bucket red light
© Chris Crerar
Homemade light therapy device.
On a crisp and clear autumn day two years ago, when the sun was high in the sky but the air was cold on the ground, retired federal politician Max Burr was sitting in front of his computer at home in Launceston, desperately seeking some help.

Burr, a federal Liberal MP from 1975 to 1993, had been diagnosed with Parkinson's disease in 2012 and required a steady increase in medication. The disease had affected many aspects of his life: his balance was uncertain, he could no longer write or play the piano, and he'd lost his sense of smell. "And my voice was very timid - imagine that for a politician," Burr says.

To his dismay, he had recently been told by his geriatrician, Dr Frank Nicklason, that his condition was deteriorating and he needed to further increase the dose of his medication. Concerned about potential side-effects, Burr refused. "I said to Frank, 'No, I'll find other methods'," he tells me.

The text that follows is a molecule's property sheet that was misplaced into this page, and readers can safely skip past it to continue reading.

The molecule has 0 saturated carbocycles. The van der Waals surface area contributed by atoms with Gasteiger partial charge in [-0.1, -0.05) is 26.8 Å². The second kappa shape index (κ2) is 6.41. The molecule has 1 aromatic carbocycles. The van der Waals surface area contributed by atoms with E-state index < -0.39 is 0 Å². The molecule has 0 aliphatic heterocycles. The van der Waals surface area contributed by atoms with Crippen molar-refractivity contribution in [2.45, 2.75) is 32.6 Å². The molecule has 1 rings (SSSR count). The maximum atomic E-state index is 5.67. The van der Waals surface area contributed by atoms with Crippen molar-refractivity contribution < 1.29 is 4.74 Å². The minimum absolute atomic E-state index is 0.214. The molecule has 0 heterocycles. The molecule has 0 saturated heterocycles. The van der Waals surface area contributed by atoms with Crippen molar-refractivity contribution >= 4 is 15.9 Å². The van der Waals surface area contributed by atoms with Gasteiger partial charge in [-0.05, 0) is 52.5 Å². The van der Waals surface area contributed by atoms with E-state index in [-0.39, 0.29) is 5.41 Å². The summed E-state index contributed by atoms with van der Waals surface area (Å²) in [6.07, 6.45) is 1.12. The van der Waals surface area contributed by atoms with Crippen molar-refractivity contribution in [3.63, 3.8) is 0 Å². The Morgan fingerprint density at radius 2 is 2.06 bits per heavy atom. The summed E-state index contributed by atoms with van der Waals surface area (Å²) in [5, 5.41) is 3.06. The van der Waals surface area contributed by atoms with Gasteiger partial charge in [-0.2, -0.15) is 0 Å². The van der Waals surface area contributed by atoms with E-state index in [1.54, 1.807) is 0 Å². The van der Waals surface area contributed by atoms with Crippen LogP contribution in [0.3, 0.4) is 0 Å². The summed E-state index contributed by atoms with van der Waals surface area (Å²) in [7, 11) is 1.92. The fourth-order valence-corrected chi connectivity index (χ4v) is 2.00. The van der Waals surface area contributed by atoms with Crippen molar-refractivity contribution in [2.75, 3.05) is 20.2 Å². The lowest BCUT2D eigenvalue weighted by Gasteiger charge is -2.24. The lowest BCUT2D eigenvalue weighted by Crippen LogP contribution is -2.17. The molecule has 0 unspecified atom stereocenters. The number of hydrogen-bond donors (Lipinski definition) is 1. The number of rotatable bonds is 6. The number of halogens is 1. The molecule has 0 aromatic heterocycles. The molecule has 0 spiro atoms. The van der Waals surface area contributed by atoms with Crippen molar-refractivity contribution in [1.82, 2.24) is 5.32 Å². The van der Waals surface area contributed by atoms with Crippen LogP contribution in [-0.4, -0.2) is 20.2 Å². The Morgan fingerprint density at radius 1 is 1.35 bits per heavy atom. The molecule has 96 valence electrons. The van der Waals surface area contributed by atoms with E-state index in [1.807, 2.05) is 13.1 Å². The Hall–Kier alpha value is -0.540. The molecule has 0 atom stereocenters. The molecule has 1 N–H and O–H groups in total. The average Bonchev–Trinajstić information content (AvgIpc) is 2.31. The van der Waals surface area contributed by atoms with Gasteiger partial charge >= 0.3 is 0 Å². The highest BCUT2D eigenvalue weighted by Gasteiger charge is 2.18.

With the tenacity of a seasoned politician, Burr, 78, opened his laptop and began to search. Before long he had found a research paper on the use of photobiomodulation - the term for light's ability to modulate key biological processes at a cellular or genetic level - in animal testing for ­Parkinson's disease, published by Sydney University's ­Professor John Mitrofanis. "The paper showed that the use of 670-nanometre red light was protective of ­neurons in Parkinson's," Burr says. "So I sent John an email and said, 'Look, this is all very interesting, I wouldn't mind having a crack at it'. "

Parkinson's disease - first described by English surgeon James Parkinson in his 1817 work An Essay on the Shaking Palsy - is a combination of movement disorders including tremor, muscle rigidity, impaired balance and slowness of movement. It can also cause neurological problems such as depression, poor sleep, memory loss and confusion. It is estimated to affect about 70,000 people in Australia and to account for more than 1700 deaths annually. Its cause remains a mystery but it is known to be associated with dopamine depletion (dopamine helps regulate movement and emotional responses) and loss of neurons in the basal ganglia region of the brain.